# Loss function for conditional variance?

Minimizing square loss results in predicting conditional means.

Minimizing absolute loss results in predicting conditional medians.

What loss function results in predicting conditional variances?

I have seen this answer, which works if we can assume a conditional mean of zero (which might be a safe assumption for much of my particular application), but what if we can't assume a conditional mean of zero?

• In my answer to my own question I had to assume a normal distribution and a mean (or a conditional mean) of zero. This is in contrast to say squared loss which works for any distribution with a defined mean. More interestingly squared loss is not the only function that yields the mean. There are more efficient ones depending on the underlying distribution. Similarly Linex function is actually a terrible estimator for variance. stats.stackexchange.com/questions/442365/…. Aug 19, 2022 at 4:48
• ARMA-GARCH or a similar mean-variance combo (estimating mean and variance simultaneously) estimator works much better in practice and more efficient. Almost all of those models are estimated by maximum likelihood (which is also an M-estimator by the way). Maybe you are trying to ask something else? Aug 19, 2022 at 4:55
• Sep 27, 2022 at 18:53

In econometrics, people have been using GARCH to model the conditional variances of time series with various degrees of success. The basic idea there is to impose a model for the conditional variances --- i.e. trying to "predict" them with known information. The parameters involved in the model for the conditional variance can then be estimated through various techniques using the log-likelihood as the objective.

I guess one can probably extend this line of thought and apply it to non-time-series data.

In short: In the general situation where the mean is not restricted to be a known constant, there exists no strictly consistent loss function for the variance. Let's unpack what that means.

### (Strict) Consistency

The definition of (strict) consistency provides a suitable mathematical tool to interpret the statement 'Minimizing square loss results in predicting conditional means.' Essentially, a loss function $$L: \mathbb{R} \times \mathbb{R} \to \mathbb{R}$$ is consistent for the mean relative to the the class of distributions $$\mathcal{F}$$ if $$\mathbb{E}_{Y \sim F} L( \mathbb{E}_{Y \sim F} (Y), Y) \le \mathbb{E}_{Y \sim F} L( x, Y)$$ for all $$x \in \mathbb{R}$$ and $$F \in \mathcal{F}$$. It is strictly consistent if equality implies $$x= \mathbb{E}_{Y \sim F} (Y)$$. The true expectation is thus the (unique) minimizer of the expected loss. Standard arguments show that squared error $$L(x,y) = (x -y)^2$$ satisfies this definition.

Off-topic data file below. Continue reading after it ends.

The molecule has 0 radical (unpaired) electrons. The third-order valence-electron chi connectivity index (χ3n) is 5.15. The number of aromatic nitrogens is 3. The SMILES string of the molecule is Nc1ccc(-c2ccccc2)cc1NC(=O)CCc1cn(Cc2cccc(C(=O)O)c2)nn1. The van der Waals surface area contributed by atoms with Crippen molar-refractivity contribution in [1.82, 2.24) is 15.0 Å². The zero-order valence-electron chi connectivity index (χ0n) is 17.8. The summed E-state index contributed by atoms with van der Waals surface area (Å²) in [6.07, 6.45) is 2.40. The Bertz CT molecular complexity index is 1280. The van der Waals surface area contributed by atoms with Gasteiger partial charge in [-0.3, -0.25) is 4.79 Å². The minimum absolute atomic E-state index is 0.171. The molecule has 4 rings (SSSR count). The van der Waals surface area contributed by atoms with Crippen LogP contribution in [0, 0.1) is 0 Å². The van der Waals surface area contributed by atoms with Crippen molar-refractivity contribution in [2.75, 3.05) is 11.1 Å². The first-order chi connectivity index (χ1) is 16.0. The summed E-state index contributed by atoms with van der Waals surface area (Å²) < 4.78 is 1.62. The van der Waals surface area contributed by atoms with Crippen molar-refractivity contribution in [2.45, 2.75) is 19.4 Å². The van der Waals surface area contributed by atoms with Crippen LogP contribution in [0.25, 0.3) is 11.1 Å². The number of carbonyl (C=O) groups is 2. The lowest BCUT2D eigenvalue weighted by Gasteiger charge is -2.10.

Naturally, we can investigate consistency for any statistic which can be computed from a distribution $$F$$, e.g. for the median, by simply replacing $$\mathbb{E}_F (Y)$$ in this definition by our statistic of interest. Also, nothing changes when we use conditional expectations instead of unconditional ones, so we can simply omit the conditioning for better understanding.

### Convex level sets

The question is now whether there is a loss function $$L$$ such that the true variance minimizes it in expectation. Luckily, theory on strictly consistent loss functions shows that they can only exist, if the statistic of interest, let's call it $$T$$, satisfies the convex level sets property. This states that if two distributions $$F_0$$ and $$F_1$$ satisfy $$T(F_0) = T(F_1)$$, then for their convex combination $$F_\lambda := \lambda F_1 + (1- \lambda) F_0$$ we must have $$T(F_\lambda) = T(F_0)$$ for all $$\lambda \in [0,1]$$.

The mean ($$T(F) := \mathbb{E}_{Y\sim F} Y$$) and also the median satisfy this condition. The variance also satisfies this condition as long as the mean is the same for $$F_0$$ and $$F_1$$. However, in convex classes $$\mathcal{F}$$ where the mean is not constant, the variance will violate this property for infinitely many distribution pairs. Consequently, no strictly consistent loss function for the variance can exist relative to such general classes.

### Further remarks

• Strictly consistent loss functions are often called strictly consistent scoring functions in the literature, since the concept is closely connected to (strict) propriety of scoring rules, see also my answer to Equivalent of proper scoring rule for point forecasts. The statistics which possess strictly consistent scoring/loss functions are usually called elicitable.

• Convex level sets are only necessary and not sufficient for existence, i.e. a statistic which has convex level sets does not need to have a strictly consistent scoring/loss function.

### References

Gneiting's Making and evaluating point forecasts defines (strict) consistency and gives a proof why convex level sets are necessary for their existence (Theorem 6)